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Smuggled Ancient Funerary Stele Returns to Greece

Ancient Greece Funerary Stele
The stele’s provenance is lost because it was the product of smuggling. Credit: Ministry of Culture

A funerary stele dated to the 4th century BC that was returned to Greece by British authorities was revealed to the public at the Epigraphical Museum in Athens on Tuesday.

The stele’s provenance is lost because it was the product of smuggling. But its stylistic details and the white, fine-grained Pentelic marble it is made of indicate it was made in Attica.

It is 87.5 cm tall, 37 cm wide, and 10 cm thick, and its top end has the familiar triangular shape of a pediment, which once had painted plant decoration on it.

The main part depicts a sculpted loutrophoros – a vase used for funerary rites and the bridal bath – and carved on the body of the vessel is the seated figure of a woman and the standing figure of a young man.

Between the top and the main body is carved the name ‘Epikrates’, probably belonging to the young man.

Ancient Greece Funerary Stele
The name ‘Epikrates’ is carved on the stele, probably belonging to the young man. Credit: Ministry of Culture

The funerary stele was about to be auctioned by Christie’s

The stele made its way onto a Christie’s catalog for an auction on December 8, 2021, and was given a starting price of 60.000 British pounds ($73,000).

Routine market research by the Greek Culture Ministry’s Directorate of Documentation and Protection of Cultural Goods flagged the item for further research, and it was eventually determined it was a product of antiquities smuggling.

Culture Minister Lina Mendoni said the stele would remain at the Epigraphical Museum, instead of being transferred to a local museum, since its city of origin could not be determined so far.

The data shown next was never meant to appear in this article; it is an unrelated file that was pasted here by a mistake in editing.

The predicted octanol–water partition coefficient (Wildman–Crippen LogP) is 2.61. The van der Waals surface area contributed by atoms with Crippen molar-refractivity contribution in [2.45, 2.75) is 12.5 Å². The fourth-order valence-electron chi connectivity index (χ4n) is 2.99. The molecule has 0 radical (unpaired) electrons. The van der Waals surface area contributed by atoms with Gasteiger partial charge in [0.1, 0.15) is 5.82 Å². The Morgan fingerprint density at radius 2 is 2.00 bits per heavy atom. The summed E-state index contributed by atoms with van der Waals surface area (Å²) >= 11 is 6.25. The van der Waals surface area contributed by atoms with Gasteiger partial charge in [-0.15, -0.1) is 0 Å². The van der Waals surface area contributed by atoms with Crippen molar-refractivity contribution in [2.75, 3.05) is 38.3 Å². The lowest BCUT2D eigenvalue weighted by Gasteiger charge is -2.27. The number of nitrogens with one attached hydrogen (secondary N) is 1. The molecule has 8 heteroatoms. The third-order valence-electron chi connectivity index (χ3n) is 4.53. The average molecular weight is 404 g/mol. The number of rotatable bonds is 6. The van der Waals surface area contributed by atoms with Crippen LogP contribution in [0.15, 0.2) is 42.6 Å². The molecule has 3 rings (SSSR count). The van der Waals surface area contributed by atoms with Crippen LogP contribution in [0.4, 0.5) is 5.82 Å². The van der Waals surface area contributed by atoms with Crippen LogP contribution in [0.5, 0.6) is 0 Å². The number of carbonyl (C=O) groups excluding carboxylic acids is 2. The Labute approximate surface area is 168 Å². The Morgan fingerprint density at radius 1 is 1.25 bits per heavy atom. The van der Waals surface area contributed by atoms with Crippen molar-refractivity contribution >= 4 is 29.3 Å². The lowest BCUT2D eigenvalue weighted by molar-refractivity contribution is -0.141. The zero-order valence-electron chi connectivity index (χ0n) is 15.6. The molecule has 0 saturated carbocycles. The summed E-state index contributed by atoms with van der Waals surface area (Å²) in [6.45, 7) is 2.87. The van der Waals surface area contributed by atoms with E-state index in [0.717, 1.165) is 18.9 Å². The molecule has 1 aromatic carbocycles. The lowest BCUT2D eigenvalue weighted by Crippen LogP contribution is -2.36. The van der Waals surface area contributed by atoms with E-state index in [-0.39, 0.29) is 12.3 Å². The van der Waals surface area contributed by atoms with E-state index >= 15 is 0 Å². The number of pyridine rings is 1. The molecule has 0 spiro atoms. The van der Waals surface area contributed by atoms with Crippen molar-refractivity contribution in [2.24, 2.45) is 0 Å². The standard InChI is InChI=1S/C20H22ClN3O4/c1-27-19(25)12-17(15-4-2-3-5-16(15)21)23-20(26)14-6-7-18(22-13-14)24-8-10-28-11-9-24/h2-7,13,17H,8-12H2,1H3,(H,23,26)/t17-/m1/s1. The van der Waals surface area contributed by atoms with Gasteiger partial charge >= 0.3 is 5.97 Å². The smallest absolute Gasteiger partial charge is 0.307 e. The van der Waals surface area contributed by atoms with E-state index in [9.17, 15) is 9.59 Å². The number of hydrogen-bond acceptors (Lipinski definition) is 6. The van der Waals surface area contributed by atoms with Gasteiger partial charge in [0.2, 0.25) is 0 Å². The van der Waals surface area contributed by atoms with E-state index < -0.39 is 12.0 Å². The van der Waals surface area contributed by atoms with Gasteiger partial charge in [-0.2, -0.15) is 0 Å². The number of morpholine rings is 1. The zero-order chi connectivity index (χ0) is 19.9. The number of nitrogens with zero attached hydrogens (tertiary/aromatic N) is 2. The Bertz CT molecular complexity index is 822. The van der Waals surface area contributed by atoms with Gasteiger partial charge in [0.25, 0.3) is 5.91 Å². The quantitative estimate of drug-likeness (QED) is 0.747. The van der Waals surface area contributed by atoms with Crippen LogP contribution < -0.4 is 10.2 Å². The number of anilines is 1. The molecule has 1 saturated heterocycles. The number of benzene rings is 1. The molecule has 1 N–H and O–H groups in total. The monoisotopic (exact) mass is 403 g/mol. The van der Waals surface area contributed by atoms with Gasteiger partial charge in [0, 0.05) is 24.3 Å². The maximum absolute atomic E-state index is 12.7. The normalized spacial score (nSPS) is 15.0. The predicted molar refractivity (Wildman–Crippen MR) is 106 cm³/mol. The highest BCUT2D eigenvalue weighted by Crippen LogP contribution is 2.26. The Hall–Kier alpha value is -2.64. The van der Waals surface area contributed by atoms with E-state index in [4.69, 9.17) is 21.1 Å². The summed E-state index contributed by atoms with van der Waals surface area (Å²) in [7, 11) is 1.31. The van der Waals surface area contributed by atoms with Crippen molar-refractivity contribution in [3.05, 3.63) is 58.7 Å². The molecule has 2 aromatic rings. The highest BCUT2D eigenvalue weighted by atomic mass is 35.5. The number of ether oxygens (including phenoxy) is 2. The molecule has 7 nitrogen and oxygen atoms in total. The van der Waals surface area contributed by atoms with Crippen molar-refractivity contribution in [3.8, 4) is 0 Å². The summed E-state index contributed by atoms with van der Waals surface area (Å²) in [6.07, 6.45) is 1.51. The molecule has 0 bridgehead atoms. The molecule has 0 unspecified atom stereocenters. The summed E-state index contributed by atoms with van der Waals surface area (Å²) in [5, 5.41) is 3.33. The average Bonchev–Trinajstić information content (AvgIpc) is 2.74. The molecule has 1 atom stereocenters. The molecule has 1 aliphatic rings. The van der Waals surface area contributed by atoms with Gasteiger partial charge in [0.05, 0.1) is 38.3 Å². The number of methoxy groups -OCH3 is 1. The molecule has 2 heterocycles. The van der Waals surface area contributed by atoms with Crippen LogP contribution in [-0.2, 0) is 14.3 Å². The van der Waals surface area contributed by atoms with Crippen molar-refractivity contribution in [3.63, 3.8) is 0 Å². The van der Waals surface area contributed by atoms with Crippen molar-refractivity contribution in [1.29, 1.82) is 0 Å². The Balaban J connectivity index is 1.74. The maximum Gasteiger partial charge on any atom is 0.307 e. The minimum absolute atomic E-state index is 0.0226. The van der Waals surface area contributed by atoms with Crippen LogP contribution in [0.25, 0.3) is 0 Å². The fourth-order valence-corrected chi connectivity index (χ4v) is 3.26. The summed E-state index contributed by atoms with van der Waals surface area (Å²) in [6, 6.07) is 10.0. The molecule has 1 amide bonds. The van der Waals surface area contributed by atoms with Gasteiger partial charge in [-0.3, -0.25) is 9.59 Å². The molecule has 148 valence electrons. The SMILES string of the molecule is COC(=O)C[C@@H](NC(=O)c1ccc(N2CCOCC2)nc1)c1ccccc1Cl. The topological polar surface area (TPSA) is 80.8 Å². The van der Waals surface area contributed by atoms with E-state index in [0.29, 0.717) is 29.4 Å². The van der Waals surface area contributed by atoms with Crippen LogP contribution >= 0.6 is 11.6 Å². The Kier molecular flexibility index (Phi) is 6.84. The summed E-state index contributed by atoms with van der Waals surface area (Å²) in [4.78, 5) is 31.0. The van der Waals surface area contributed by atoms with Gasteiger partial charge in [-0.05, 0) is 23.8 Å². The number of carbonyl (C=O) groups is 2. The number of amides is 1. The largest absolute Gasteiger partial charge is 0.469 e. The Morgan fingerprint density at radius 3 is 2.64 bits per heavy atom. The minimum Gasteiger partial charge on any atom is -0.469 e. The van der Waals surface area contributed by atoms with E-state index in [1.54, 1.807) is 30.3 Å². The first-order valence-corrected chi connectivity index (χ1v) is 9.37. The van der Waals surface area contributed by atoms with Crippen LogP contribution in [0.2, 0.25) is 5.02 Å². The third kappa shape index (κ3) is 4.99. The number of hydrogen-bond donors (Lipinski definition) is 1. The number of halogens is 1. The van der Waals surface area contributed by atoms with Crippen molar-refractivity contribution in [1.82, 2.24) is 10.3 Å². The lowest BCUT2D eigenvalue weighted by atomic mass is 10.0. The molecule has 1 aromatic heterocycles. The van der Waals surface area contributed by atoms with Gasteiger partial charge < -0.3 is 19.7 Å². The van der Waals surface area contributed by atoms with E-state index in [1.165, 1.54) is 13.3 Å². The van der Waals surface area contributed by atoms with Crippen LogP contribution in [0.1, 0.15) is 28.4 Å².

Ancient artifacts returning to Greece

Last week, Pope Francis has decided to send back to Greece the three fragments of Parthenon Marbles that the Vatican Museums have held for centuries.

The Vatican termed the gesture a “donation” from the pope to His Beatitude Ieronymos II, the Orthodox Christian archbishop of Athens and all Greece, “as a concrete sign of his sincere desire to follow in the ecumenical path of truth.”

In a statement shortly afterward the Acropolis Museum in Athens said that the artifacts will be displayed on its premises.

In November, an American citizen returned ancient artifacts he had inherited from his grandmother when he realized that they had no provenance.

There were nineteen pieces in total—twelve belonging to Greece, four to Italy, one to Pakistan, and two to Cyprus.

Though some of the artifacts had receipts, he was warned by Greek archaeologist Christos Tsirogiannis that the Greek merchants mentioned in the receipts may have participated in the illegal trade of other ancient relics in that era.

Items inherited included fourth-century ceramic tables by painters from Southern Italy with figures of acrobatics. There was also a vase from the fourth century that ancient Greeks used in their wedding ceremonies.

Related: Illegal Trade in Antiquities is the Scourge of Millennia

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